Slugg- A book Truxton Circle should read

I was only halfway through the book when I thought, everyone in Truxton Circle, at least those in the Hanover Area, should read. It’s a book those who are buying the Chapman Stables Condos should consider reading, so they can appreciate (maybe) what was there before.

I didn’t suggest Slugg: A boy’s life in the age of incarceration by Truxton resident Tony Lewis Jr. because the last book our book group made was not in audio or e-book format. So I wasn’t at the last gathering, but whoever from our Truxton Circle reading group made a good choice.

It gives a history of the unit block of Hanover Street NW in the southern region of Truxton Circle in the 1980s and 1990s. The whole neighborhood has transformed since those decades and the Hanover area is still transforming. If you think the area is rough, because of S.O.M.E. and other things over there, Mr. Lewis tells his story of the violence witnessed and maybe some of the ‘why’ that violence was there.

It is a very easy read. I read the first chapter quickly and saved the rest of the book for a time when I could sit. I have an energetic 1 year old. I finished the rest of the book in one day and there are a lot of points I’d like to explore more in other blog posts.

Black Home Owners of 1940: Heywood/ Thomas- Updated & Corrected

UPDATE #2- Okay the Haywood/ Heywood confusion was on me and my note taking. So it was Heywood as in Hey! Wood. She also sold the property in 1972 not 1975 as reported earlier. The other confusion is I noticed the date of her husband and it is reflected in the amended post.

I was working on a longer post when I came to a hiccup. People. People are complicated.

So I have a person in the 1940 census named Spencer Heywood, a black man born in Georgia possibly in 1890. He’s a barber. He owns his own shop according to what his wife Ethel Heywood reported to the census. Problem is, I can’t find Spencer Heywood outside of the 1940 DC census. The other problem is the Sanborn map says his house 1649 3rd Street NW does not exist, city directories says it does. If it did exist, it doesn’t exist anymore because there is a Northwest Co-op on that spot.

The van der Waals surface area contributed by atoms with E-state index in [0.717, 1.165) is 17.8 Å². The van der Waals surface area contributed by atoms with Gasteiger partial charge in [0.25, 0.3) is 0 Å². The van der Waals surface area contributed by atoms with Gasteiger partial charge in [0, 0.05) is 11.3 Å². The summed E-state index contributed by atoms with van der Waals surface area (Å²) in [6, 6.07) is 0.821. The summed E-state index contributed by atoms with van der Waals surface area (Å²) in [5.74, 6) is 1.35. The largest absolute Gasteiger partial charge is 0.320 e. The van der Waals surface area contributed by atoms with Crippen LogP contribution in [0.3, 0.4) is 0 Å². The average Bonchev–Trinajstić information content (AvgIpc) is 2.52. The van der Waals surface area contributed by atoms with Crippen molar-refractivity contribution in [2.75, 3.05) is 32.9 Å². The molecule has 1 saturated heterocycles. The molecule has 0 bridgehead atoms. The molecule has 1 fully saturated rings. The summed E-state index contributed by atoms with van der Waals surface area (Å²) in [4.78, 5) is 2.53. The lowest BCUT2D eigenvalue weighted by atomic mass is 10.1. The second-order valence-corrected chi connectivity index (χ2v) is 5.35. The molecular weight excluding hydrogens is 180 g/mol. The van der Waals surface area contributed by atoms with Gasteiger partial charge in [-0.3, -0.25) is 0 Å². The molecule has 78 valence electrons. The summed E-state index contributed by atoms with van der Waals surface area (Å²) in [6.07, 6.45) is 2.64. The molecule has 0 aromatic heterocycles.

Sometime the indexing is crazy, maybe his name was misspelled in this or another census. I checked the 1940 census and that area was covered by someone who wrote in clear block letters. Then I checked the property records using that his name. Nada for that time period.

I moved on to the wife, maybe if I can find her, I might be able to locate him. Oh, I found her, but I did not find Spencer anywhere. Ethel appears in the land records for Square 551 (where Mt. Sinai, Florida Park and the Co-op sit) with two names between 1924 and 1972. Ethel Louise Heywood exists in the records between 1950 and 1972, Ethel Louise Thomas is named as the owner of lot H, later lot 0909, between 1924 and 1950. The April 1950 deed links Ethel Heywood and Thomas together naming her as the widow of Sanders Frank Thomas. Another deed from 1944 also calls her the widow of Sanders Thomas. She’s the main owner, but Mr. Thomas is only mentioned again in 1933 and 1937. The earliest record makes no mention of a husband, she acts as a singular entity regarding the business of the property.

So who the hell is Spencer? Could Sanders be Spencer?